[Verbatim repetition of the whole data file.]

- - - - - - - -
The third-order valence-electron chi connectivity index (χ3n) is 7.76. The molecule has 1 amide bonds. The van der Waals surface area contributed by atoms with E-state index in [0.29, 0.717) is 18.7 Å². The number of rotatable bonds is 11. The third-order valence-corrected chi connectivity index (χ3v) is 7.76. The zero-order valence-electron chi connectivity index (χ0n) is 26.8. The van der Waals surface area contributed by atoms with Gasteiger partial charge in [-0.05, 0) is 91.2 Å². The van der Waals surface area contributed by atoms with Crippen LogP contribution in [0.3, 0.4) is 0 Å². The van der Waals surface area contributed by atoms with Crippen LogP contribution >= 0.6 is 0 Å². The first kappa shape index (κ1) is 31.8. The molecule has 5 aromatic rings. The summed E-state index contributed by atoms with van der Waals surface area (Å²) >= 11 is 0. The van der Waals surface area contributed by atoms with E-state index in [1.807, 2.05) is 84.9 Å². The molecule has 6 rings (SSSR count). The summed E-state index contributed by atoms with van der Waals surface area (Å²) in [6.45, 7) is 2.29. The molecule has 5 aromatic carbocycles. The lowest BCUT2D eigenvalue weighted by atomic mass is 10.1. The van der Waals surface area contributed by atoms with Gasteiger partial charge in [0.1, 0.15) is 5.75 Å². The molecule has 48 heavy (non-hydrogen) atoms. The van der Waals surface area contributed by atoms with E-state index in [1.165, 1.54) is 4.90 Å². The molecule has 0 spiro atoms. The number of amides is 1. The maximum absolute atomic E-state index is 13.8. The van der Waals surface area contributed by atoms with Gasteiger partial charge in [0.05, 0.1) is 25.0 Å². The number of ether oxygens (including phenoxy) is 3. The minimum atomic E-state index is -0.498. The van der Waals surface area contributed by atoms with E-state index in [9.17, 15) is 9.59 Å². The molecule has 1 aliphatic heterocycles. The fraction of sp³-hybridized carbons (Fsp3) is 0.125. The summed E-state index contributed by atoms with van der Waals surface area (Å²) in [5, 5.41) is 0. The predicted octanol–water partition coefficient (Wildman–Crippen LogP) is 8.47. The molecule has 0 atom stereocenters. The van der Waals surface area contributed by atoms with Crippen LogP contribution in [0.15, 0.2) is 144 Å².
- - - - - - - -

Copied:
The third-order valence-electron chi connectivity index (χ3n) is 7.76. The molecule has 1 amide bonds. The van der Waals surface area contributed by atoms with E-state index in [0.29, 0.717) is 18.7 Å². The number of rotatable bonds is 11. The third-order valence-corrected chi connectivity index (χ3v) is 7.76. The zero-order valence-electron chi connectivity index (χ0n) is 26.8. The van der Waals surface area contributed by atoms with Gasteiger partial charge in [-0.05, 0) is 91.2 Å². The van der Waals surface area contributed by atoms with Crippen LogP contribution in [0.3, 0.4) is 0 Å². The van der Waals surface area contributed by atoms with Crippen LogP contribution >= 0.6 is 0 Å². The first kappa shape index (κ1) is 31.8. The molecule has 5 aromatic rings. The summed E-state index contributed by atoms with van der Waals surface area (Å²) >= 11 is 0. The van der Waals surface area contributed by atoms with E-state index in [1.807, 2.05) is 84.9 Å². The molecule has 6 rings (SSSR count). The summed E-state index contributed by atoms with van der Waals surface area (Å²) in [6.45, 7) is 2.29. The molecule has 5 aromatic carbocycles. The lowest BCUT2D eigenvalue weighted by atomic mass is 10.1. The van der Waals surface area contributed by atoms with Gasteiger partial charge in [0.1, 0.15) is 5.75 Å². The molecule has 48 heavy (non-hydrogen) atoms. The van der Waals surface area contributed by atoms with E-state index in [1.165, 1.54) is 4.90 Å². The molecule has 0 spiro atoms. The number of amides is 1. The maximum absolute atomic E-state index is 13.8. The van der Waals surface area contributed by atoms with Gasteiger partial charge in [0.05, 0.1) is 25.0 Å². The number of ether oxygens (including phenoxy) is 3. The minimum atomic E-state index is -0.498. The van der Waals surface area contributed by atoms with E-state index in [9.17, 15) is 9.59 Å². The molecule has 1 aliphatic heterocycles. The fraction of sp³-hybridized carbons (Fsp3) is 0.125. The summed E-state index contributed by atoms with van der Waals surface area (Å²) in [5, 5.41) is 0. The predicted octanol–water partition coefficient (Wildman–Crippen LogP) is 8.47. The molecule has 0 atom stereocenters. The van der Waals surface area contributed by atoms with Crippen LogP contribution in [0.15, 0.2) is 144 Å².